Rise of the robot tractors | Dairy Herd Management

Ghost in the machine. A John Deere 7930 tractor rumbles across a canola field, buggy in tow, and eases alongside a rolling combine to collect grain. Speed, distance, and timing are synced in a farming machinery version of a harvest mating dance. Except this is no ordinary two-step. The box is empty. There is no wheelman in the tractor cab.

Source: Rise of the robot tractors | Dairy Herd Management

 

I’ve been waiting for someone to do something like this for a while now. I figured it was only a matter of time before someone out there came up with a system like this.

Now there are self-drive systems out there for high-end tractors, but they’re complex and expensive. Mr. Reimer here did it for around $8,000. Granted, it certainly isn’t as complex as what is needed to make a self-driving car, but it’s still useful and pretty darned neat. His system doesn’t have collision avoidance systems, radar, video or the other things necessary for automobiles, but the tractor is only used in large fields where there is little or no danger of it hitting something. For this application it works quite well indeed.

There are self-driving tractors out there, but the option is, as I mentioned, expensive, and it’s only available on new, high-end (and expensive) tractors. A system like this could be adapted for use on just about any tractor, no matter how old.

The Ridiculous Rudy the Roomba Story

I have a Roomba. Yeah, I know, they’re silly, don’t do a very good job, and you have to pretty much childproof your entire house as if you had a two year old when you have one of these things because it will try to eat electrical cords, cell phone chargers, throw rugs, get stuck under furniture and generally try to destroy itself if you allow it to. It also is horrible at cleaning up cat barf. It is also brain dead because it can’t find it’s own charging dock and just sits there complaining when it’s battery runs low.

Still, I got the dopey thing, so I use it. When I remember I have it, anyway.

So, the other day I’d tracked grass in all over the kitchen, and I go ‘ooo, Rudolph can do this for me!’.

I call him Rudolph. The Roomba, I mean. Rudolph the Roomba. Hey, don’t look at me, his parents named him, not me.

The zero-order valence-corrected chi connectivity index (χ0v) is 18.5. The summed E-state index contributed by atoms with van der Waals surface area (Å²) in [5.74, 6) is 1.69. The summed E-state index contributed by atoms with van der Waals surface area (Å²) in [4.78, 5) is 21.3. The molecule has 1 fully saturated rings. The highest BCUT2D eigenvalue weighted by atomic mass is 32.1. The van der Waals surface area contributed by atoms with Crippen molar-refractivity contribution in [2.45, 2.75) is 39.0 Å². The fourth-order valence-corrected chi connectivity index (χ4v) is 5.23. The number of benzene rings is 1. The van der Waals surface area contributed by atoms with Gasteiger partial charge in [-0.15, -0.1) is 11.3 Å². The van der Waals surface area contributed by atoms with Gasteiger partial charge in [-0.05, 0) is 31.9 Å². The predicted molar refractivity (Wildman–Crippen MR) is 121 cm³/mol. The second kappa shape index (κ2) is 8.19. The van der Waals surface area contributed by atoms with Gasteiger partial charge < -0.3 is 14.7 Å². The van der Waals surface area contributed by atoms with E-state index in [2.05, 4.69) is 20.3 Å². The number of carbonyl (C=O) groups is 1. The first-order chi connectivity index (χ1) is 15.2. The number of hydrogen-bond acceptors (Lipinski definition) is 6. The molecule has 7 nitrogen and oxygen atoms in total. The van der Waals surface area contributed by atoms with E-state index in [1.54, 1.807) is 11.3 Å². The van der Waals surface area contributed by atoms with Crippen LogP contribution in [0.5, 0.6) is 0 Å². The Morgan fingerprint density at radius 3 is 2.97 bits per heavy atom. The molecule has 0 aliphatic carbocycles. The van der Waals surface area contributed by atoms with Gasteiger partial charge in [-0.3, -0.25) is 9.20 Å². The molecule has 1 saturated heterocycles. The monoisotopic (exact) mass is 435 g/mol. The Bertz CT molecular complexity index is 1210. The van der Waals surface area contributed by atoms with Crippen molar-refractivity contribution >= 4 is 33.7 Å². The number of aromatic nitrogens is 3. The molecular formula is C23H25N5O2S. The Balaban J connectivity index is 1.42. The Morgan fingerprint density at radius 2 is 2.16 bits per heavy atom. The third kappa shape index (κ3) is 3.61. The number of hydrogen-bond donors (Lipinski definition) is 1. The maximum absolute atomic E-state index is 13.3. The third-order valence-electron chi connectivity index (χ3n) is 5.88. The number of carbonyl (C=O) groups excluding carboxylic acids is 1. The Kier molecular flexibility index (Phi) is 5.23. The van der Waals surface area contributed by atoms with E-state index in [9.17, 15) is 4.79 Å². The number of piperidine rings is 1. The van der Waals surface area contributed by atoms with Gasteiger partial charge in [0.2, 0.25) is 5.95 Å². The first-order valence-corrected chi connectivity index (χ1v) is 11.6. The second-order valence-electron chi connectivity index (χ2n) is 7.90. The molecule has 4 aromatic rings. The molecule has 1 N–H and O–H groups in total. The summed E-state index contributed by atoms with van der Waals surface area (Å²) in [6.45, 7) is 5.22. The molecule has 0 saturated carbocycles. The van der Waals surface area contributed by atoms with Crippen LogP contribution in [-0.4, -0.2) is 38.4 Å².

So I fire up Rudy and send him on his merry way, and about 10 minutes later he stops dead and starts yelling about something. I come running in expecting to find him wedged under the refrigerator, or maybe he tried to suck up one of the cats and they beat him up or something.

But no, his little side brush thingie fell off. It’s that little arm like brush that sticks out the side to get along edges and into corners and stuff. Screw fell out and he tried eating his own brush, the idiot. Just what I need, a robot that is fond of self-canabalism, right?

Okay, so I pry the brush out of his gizzard, and then… Okay, where’s the screw? It’s a teeny, tiny, almost microscopic little screw, judging from the size of the hole, and it’s nowhere to be found. I looked around on the floor, even dumped out Rudy’s little dirt catcher thing. Not there. I figure he must have already digested it. Or one of the cats ate it.

No problem, I’ll get another one. Off to the trusty Internet to go look for Roomba parts. This isn’t an uncommon problem. Someone must sell these screws, right?

Uh, well, no. Seems not. You can get replacement brushes, which seems a bit silly because the brush part never wears out. Usually they get wrecked because it falls off and the Roomba eats it. I don’t need a brush. And most of the brushes for sale seem to be conspicuously missing the screw. Brushes you can get all over. They’re cheap. They don’t come with screws, as hoards of complaining product reviewers proclaim in their one star reviews because they didn’t need the damn brush, they just needed the damned screw. And even the brushes that are advertised as coming with the screw, don’t.